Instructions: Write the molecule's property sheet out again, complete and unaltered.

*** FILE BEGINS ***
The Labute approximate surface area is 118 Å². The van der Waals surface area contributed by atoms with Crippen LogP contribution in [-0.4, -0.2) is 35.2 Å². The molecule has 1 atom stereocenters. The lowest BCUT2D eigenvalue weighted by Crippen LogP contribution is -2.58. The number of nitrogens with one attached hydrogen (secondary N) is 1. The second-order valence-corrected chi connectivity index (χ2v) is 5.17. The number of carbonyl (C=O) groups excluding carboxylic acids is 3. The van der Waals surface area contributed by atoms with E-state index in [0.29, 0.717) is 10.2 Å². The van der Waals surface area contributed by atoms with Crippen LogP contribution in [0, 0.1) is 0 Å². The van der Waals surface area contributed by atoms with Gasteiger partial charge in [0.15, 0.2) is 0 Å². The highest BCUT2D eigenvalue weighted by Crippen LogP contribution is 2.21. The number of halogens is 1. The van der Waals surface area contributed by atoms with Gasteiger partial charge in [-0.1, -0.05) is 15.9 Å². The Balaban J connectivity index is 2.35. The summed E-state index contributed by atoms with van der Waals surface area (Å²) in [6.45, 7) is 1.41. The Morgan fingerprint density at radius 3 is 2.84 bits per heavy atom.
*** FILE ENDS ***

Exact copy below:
The Labute approximate surface area is 118 Å². The van der Waals surface area contributed by atoms with Crippen LogP contribution in [-0.4, -0.2) is 35.2 Å². The molecule has 1 atom stereocenters. The lowest BCUT2D eigenvalue weighted by Crippen LogP contribution is -2.58. The number of nitrogens with one attached hydrogen (secondary N) is 1. The second-order valence-corrected chi connectivity index (χ2v) is 5.17. The number of carbonyl (C=O) groups excluding carboxylic acids is 3. The van der Waals surface area contributed by atoms with E-state index in [0.29, 0.717) is 10.2 Å². The van der Waals surface area contributed by atoms with Crippen LogP contribution in [0, 0.1) is 0 Å². The van der Waals surface area contributed by atoms with Gasteiger partial charge in [0.15, 0.2) is 0 Å². The highest BCUT2D eigenvalue weighted by Crippen LogP contribution is 2.21. The number of halogens is 1. The van der Waals surface area contributed by atoms with Gasteiger partial charge in [-0.1, -0.05) is 15.9 Å². The Balaban J connectivity index is 2.35. The summed E-state index contributed by atoms with van der Waals surface area (Å²) in [6.45, 7) is 1.41. The Morgan fingerprint density at radius 3 is 2.84 bits per heavy atom.